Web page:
Listening … and writing.

There are different kinds of listening. We know this. There’s listening to understand and we should all do more of that, and then there are those people who aren’t really listening, they’re waiting for space to speak. Sometimes they don’t even wait, they just talk right over people. Don’t be them!
Sometimes people appear to be listening but in fact, they are not. They are nodding and agreeing but didn’t hear a word. Don’t be them either. πŸ™‚

Try this, next time someone speaks to you, put your phone down and look at them. See the person in front of you and hear what they are saying.
People are interesting. They have lives that you know nothing about. Questions we brush off or ask on the run like, “How was your day?” could be switched for “What does your day look today?” or “What did your day look like today?” or even “What plans do you have for the day?” … then take a hot minute and listen to the reply. LISTEN. πŸ™‚
Chances are the reply will spark another question. And before you know it, you are actually having a proper conversation. And you are getting to know that person. Human connections are important to us humans. COVID sure highlighted that for us! It’s not just touch that’s important, it’s connecting with others in all ways, it’s being able to share real thoughts and feelings and to be accepted. Communication is vital. We all need to be better communicators.

How does this equate to writing? Well, ya see, research is all about listening, and reading, and watching. It’s grasping new concepts and working to understand them. The very best way (for me) to research something new is to listen. I’ll listen to podcasts and take notes. (That taking notes bit is vital to help cement the information.) Then, if I’m lucky, there is a follow up conversation where I can share what I took from the podcast and learn more about the topic from the expert. Some topics take a lot more effort than others, sometimes I need to listen to several experts and read all the articles and have many conversations (cryptocurrency springs to mind!).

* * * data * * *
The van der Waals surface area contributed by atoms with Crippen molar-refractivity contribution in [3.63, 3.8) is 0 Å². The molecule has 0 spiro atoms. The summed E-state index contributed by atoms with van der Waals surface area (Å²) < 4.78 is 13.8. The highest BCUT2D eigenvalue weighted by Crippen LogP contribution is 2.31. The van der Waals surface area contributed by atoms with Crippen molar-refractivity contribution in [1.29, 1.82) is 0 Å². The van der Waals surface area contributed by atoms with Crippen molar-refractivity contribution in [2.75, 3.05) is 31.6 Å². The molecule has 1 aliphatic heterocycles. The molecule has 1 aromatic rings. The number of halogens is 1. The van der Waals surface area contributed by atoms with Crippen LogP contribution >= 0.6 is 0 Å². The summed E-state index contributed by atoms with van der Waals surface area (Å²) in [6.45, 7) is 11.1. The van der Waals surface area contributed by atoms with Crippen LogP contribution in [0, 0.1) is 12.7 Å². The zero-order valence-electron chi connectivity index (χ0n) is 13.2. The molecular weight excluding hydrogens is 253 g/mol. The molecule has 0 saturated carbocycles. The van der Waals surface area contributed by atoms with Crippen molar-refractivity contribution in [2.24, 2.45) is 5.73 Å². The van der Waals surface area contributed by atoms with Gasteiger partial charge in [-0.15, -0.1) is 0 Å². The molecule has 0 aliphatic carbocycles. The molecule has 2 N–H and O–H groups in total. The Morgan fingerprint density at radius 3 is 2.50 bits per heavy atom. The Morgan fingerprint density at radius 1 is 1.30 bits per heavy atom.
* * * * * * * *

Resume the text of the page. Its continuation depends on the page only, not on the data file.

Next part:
But, when it comes to the writing and the story … the reader doesn’t see all that work. They don’t get a shit tonne of information dropped on them from a great height … sometimes it boils down to a couple of sentences scattered throughout a body of work. BUT, the thing is, I KNOW what I’m talking about in those few sentences or in the scene where ‘whatever’ happens. Because I KNOW, the reader grasps the concept and understands that the character knows what the hell is up.
Never underestimate the power of research.
Always listen. Pay attention. Ask questions. Take notes. Be nice!

You don’t know, unless you take the time to find out, who around you has information or does something that fascinates you, or even does something that fits with something you’re working on. People have stories. People have life experience. And nine times out of ten, people like to talk about what they do or what they know. πŸ™‚

And the thing I always find quite odd is that if you’re a writer people like to know how you do it. It never ceases to amaze me that people are interested in how I work or how my very complicated stories comes together. It’s just work, right? But, if it’s not something they’re familiar with, it’s interesting. πŸ™‚

Here’s a linky link to the Byte Series.


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